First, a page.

Tredyffrin Easttown Historical Society
History Quarterly Digital Archives

Source: October 2003 Volume 40 Number 4, Page 122

Looking Back in the Quarterly

Page 122

60 YEARS AGO (1943). Nearly all of the local textile mills were just beyond the bounds of our two townships, but nevertheless added to the wealth and industry of our inhabitants... The old Hammer Hollow Mill located on a branch of the Trout Run in Tredyffrin was originally a grist and flour mill, later a spool and bobbin factory, in Hammer Hollow, bounded on the north by Pugh Road, south by Gulph Road, west by Valley Forge Line Road, and east by West Valley Road about one and a half miles northwest of Strafford Station. It was a flour and grist mill during the Revolution... An Englishman named William Cundy lived in the miller's house with his family and owned and operated the mill as a spool and bobbin factory about 1865... Tradition also says that Cundy went to institutions for homeless boys in Philadelphia to get workers for his factory... At Valley Forge, on the Valley Creek, Brook Evans of Sheffield, England, leased the property and converted the old saw and rolling mills vacated by James Wood, into a gun factory and there made 20,000 rifles of a beautiful pattern. The mill was later enlarged and converted into a cotton and woolen factory and prospered for a long time. From an article, “Local Textile Mills,” by Franklin L. Burns. [Vol. 5, No. 4 (Autumn 1943) pp. 77-79]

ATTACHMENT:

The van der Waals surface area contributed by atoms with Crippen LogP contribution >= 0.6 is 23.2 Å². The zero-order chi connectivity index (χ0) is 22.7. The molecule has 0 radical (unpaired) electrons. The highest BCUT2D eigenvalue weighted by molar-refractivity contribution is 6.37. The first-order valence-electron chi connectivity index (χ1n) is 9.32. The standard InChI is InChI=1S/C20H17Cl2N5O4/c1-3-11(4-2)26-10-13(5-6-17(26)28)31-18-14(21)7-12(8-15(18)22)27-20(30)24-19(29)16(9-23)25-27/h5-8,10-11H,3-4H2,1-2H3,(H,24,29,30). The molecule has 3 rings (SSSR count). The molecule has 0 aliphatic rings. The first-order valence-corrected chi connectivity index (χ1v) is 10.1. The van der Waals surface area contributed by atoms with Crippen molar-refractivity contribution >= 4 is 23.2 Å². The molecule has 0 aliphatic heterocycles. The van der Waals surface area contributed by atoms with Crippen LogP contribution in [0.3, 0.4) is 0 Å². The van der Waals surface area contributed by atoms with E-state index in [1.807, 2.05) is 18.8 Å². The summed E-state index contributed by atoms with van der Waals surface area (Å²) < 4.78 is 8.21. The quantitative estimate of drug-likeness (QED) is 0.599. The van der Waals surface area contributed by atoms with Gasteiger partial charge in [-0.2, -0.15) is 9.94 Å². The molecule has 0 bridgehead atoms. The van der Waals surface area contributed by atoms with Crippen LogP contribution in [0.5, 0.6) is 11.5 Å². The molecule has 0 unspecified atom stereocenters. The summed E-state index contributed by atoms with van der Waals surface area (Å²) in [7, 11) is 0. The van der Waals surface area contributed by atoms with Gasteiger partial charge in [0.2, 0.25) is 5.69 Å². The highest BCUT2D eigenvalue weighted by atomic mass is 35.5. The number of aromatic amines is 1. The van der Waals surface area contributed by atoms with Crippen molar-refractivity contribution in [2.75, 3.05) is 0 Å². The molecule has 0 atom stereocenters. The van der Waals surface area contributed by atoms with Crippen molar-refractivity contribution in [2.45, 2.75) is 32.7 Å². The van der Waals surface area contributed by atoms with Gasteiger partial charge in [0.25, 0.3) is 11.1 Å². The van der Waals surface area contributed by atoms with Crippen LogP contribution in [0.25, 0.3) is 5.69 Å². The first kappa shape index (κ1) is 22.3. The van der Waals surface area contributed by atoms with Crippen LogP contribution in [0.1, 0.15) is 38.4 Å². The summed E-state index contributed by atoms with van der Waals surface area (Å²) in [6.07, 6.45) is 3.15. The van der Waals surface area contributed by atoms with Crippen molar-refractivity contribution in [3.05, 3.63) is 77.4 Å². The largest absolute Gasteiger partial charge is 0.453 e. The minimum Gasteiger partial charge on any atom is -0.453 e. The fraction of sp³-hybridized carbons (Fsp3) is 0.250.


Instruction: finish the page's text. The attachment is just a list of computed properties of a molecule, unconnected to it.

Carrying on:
30 YEARS AGO (1973). March 4, 1680, William Penn obtained from Charles II the charter for his colony in the new world... Having secured the Grant of these acres, now called Pennsylvania, William Penn proceeded to set up the constitution and government. He was no novice in this matter; New Jersey was then called East Jersey (the northern part) of which he was once a Trustee, and West Jersey (the southern part) which in 1676 he had had a hand in establishing... To obtain settlers and purchasers, Penn traveled with a brochure he had prepared not only in England, but in Wales, Ireland and Germany... On August 30, 1682 at Deal, England with about 100 passengers, Penn set sail for the new land. On October 27, 1682 eight weeks later the Welcome landed at New Castle... Penn was here 22 months until August 12, 1684. During these months he accomplished much: he set up three counties – Chester, Philadelphia and Bucks... He watched the town of Philadelphia (laid out by Thomas Holme before he came) grow from a tiny village to a thriving port town of more than 350 homes and perhaps 2500 inhabitants. From an article, “William Penn,” by George Norman Highley. [Vol. 16, No. 2, April (April 1973) pp. 26-28]

15 YEARS AGO (1988). Two bridges in Tredyffrin Township are among the 135 bridges in Pennsylvania and eleven in Chester County that have been nominated for inclusion in the National Register of Historic Places. The bridges, selected by the Pennsylvania Department of Transportation after a state-wide survey, are the bridge on Cedar Hollow Road over the Valley Creek, identified as County Bridge N. 171 and the bridge on Gulph Road over Trout Run near Port Kennedy. Both bridges were considered “important examples of bridge engineering and construction,” according to Bill Sisson of the Pennsylvania Historical and Museum Commission, and were described by PennDOT as among “the cream of the crop of state highway bridges.” [Vol. 26, No. 4 (October 1988) Notes and Comments, p. 158]


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